photo by Jess Bang

The artist is called Death Machine. This is their single called “Up. Until today, I had heard of neither, and I immediately asked myself why. That is a useless question, of course; Death Machine are here, and “Up” is bound to stay in my mind for a while with its evocative soundscape, and I shall not question it further. I will, however, spend a few paragraphs detailing what makes this song tick. And it certainly does tick a lot of lovely boxes.

It is clear from the first syllable that the song is here to communicate emotions: anguish, longing for things unattainable, the ennui of a long life lived for little else than the fleeting. Perhaps, a sense of optimism lies hidden beneath the slippery surface. 

The Mellotron-inspired synths cast my ears back to the experimental days of The Beatles, while the constantly driving beat, groovy bass ostinato and octave-laden vocal tracks take us through the New Wave sounds of the ‘80s and into contemporary indie music. The music historian within me finds himself thrown back and forth on a ride through modern popular music, and it is a most welcome one. The bass and drums are dry, warm, impactful and — most importantly — groovy enough to give the rest of the arrangement an upbeat feel. The vocals are drowned in reverb, and the chord-bearing instruments are drenched in pitch shifters, as if to suggest that we are cruising along the bottom of an endless ocean, experiencing the miracle of breathing underwater for the first time and having a blast doing it. What isn’t grooving is wobbling, and the entire soundscape is therefore filled with an energy that is not pushy, loud or aggressive. Rather, it is melancholic, thoughtful, yet seemingly insisting on feeling alive.

The music video shows a man emerging from the water. He staggers onto the shore, drops his drenched clothes and proceeds, as if hellbent on a mission, to run through day and night to a wooden hut, wherein his ultimate purpose appears to be the killing of an unsuspecting television viewer. With a glittery jacket as the prize for his unlawful deed, he then dances away inside an imagined flickery cage of his own making, whilst his husk of a body sits back in the chair of his victim, ready for the cycle to begin anew.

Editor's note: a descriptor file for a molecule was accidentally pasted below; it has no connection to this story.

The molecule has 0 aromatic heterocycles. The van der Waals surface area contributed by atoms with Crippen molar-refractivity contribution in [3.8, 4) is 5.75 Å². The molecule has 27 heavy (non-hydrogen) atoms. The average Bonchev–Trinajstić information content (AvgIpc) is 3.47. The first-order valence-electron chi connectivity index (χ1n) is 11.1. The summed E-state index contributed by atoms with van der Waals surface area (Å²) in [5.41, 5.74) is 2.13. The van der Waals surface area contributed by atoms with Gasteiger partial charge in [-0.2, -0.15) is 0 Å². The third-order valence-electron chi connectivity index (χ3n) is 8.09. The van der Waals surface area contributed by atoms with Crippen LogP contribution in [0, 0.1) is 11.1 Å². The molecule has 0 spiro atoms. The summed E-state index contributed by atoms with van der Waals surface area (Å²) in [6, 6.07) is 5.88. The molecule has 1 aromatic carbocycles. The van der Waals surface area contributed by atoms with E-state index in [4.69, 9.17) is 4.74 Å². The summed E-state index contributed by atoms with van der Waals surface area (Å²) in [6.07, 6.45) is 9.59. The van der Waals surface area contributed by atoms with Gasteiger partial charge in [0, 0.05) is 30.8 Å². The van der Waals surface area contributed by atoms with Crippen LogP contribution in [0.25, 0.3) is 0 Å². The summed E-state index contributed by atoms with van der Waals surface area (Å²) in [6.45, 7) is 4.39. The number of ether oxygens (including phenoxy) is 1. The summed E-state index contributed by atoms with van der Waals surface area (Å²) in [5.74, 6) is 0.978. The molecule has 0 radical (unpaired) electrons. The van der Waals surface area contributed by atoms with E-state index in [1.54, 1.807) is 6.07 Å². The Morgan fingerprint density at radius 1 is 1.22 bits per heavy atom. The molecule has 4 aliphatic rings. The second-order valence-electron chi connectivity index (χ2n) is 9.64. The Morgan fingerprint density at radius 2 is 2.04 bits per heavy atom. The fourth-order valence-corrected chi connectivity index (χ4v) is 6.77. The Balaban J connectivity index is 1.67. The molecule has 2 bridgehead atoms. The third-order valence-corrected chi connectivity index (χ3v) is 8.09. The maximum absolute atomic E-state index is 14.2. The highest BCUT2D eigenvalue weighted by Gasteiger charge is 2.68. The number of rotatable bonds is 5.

What optimism lies under this surface, you may ask? My honest answer probably betrays my naivety, but in this quest of our lives, the murder of our neighbours and our personal ideals will never fulfill the purpose of feeling alive. In order to side-step the personal calamity of falling down the same rabbit hole as the mysterious man in the video, we must break the vicious cycle by finding ourselves worthy and fulfilled by what we are and can be in the now, rather than what we can have or become in the future. The purpose of discussing these issues means that there is hope that they can be solved.

There is something unnerving about listening to a recent release that feels new and old at the same time. Old because of the wide variety of old-school instruments and production techniques. New because of the fresh way in which all the aforementioned pieces have been assembled and the urgency of the message behind the song and the video. 

Despite having an awkward name for a waterpark, Death Machine give me food for thought with their music. I look forward to seeing what the future holds for this band, and, frankly, so should you.

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